A Boeing 737-990 operated by Alaska Airlines takes off from JFK Airport on August 24, 2019 in Queens, New York City.
Bruce Bennett | Getty Images
Alaska Airlines It’s offering flight attendants double the pay for extra flights this spring in hopes of avoiding a staff shortage ahead of an even bigger jump in travel demand in the coming months.
Airlines rolled Incentives like bonuses and up to three pay For pilots and flight attendants late last year to reduce staffing shortages during the busy year-end holidays, but a wave of Corona virus disease The omicron infection continues to sideline crew members, contributing to the cancellation of thousands of flights.
The Alaska bid shows that the carrier is willing to pay more money to crews to avoid flight disruptions due to staff shortages, a problem that can quickly spread across an airline’s network.
“Like many other airlines, we face general staffing challenges,” Alaska said in a statement. “In response, we are offering flight attendants incentives to push hiring gaps for a short period of time this spring.”
The airline recently recruited and trained 165 new flight attendants and plans to bring another 700 aboard in June. It had more than 5,500 flight attendants as of the end of 2021. Alaska is the fifth largest US airline with more than 120 destinations in North America, hubs on the West Coast, and in Alaska.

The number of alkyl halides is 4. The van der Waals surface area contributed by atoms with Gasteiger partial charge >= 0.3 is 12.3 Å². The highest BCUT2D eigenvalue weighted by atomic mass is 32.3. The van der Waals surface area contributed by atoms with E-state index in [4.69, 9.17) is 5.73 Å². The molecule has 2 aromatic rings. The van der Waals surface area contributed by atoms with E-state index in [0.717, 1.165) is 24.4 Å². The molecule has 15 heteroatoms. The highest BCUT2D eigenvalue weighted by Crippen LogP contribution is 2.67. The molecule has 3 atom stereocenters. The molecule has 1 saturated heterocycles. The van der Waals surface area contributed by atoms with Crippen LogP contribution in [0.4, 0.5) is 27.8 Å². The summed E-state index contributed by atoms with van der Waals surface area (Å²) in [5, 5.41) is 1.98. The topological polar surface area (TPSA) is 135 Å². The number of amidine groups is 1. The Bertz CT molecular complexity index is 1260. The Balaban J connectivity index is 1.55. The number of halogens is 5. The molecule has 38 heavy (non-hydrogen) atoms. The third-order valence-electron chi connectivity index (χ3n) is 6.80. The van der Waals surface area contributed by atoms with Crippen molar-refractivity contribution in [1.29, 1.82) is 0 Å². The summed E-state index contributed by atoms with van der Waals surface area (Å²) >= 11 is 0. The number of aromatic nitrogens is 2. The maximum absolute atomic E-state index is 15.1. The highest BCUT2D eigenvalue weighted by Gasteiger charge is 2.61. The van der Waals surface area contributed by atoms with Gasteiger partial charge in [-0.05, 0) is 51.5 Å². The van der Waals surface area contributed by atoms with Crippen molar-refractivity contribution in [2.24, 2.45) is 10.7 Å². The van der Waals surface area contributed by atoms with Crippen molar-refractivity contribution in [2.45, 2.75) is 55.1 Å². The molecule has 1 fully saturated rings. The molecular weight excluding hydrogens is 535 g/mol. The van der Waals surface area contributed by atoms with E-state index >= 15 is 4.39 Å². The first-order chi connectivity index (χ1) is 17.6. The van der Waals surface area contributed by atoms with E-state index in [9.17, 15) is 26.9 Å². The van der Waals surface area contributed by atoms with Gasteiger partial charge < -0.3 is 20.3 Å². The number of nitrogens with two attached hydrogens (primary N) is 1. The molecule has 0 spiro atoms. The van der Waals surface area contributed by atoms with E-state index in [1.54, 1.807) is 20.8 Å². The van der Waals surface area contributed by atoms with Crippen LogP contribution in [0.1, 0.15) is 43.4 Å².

The Seattle-based airline contacted the flight attendant association about incentive pay, according to a memo sent to cabin crew on Friday.
American AirlinesWhich aims to hire some 18,000 people this year and Southwest Airlineswhich has Targeted 8000 new employees In 2022, they said they do not currently offer similar incentives to Alaska.
Airlines executives said last week that travel demand rebounded faster than they expected. In February, reservations and sales Exceeded pre-pandemic levels For the first time, according to Adobe data, airport security checks this week reached their highest level since Thanksgiving.
They said they expect the trend to help offset the sharp rise in fuel prices this year, although some carriers, including Alaska, have scaled back their schedules in response to rising costs. However, the airline said it expects to return to pre-Covid capacity by summer.
Alaskan executives will outline their plans for the next year at Investor Day Thursday.
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